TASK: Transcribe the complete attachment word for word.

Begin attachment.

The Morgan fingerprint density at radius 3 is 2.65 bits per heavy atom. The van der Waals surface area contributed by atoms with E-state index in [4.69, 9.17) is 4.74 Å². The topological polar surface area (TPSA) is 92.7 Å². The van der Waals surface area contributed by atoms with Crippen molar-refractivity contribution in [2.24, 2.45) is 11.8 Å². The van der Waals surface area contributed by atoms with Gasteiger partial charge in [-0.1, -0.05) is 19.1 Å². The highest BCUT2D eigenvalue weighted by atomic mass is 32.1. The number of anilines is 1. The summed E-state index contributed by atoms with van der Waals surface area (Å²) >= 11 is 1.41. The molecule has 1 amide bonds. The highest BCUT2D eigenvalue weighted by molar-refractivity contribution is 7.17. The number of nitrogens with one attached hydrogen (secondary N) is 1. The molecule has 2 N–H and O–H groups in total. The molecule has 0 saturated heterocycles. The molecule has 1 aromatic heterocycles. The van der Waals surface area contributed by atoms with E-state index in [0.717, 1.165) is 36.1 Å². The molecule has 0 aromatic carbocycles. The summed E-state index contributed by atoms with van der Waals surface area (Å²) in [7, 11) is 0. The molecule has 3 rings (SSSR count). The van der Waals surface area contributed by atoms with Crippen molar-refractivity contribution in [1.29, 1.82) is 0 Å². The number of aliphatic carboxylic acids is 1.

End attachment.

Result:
The Morgan fingerprint density at radius 3 is 2.65 bits per heavy atom. The van der Waals surface area contributed by atoms with E-state index in [4.69, 9.17) is 4.74 Å². The topological polar surface area (TPSA) is 92.7 Å². The van der Waals surface area contributed by atoms with Crippen molar-refractivity contribution in [2.24, 2.45) is 11.8 Å². The van der Waals surface area contributed by atoms with Gasteiger partial charge in [-0.1, -0.05) is 19.1 Å². The highest BCUT2D eigenvalue weighted by atomic mass is 32.1. The number of anilines is 1. The summed E-state index contributed by atoms with van der Waals surface area (Å²) >= 11 is 1.41. The molecule has 1 amide bonds. The highest BCUT2D eigenvalue weighted by molar-refractivity contribution is 7.17. The number of nitrogens with one attached hydrogen (secondary N) is 1. The molecule has 2 N–H and O–H groups in total. The molecule has 0 saturated heterocycles. The molecule has 1 aromatic heterocycles. The van der Waals surface area contributed by atoms with E-state index in [0.717, 1.165) is 36.1 Å². The molecule has 0 aromatic carbocycles. The summed E-state index contributed by atoms with van der Waals surface area (Å²) in [7, 11) is 0. The molecule has 3 rings (SSSR count). The van der Waals surface area contributed by atoms with Crippen molar-refractivity contribution in [1.29, 1.82) is 0 Å². The number of aliphatic carboxylic acids is 1.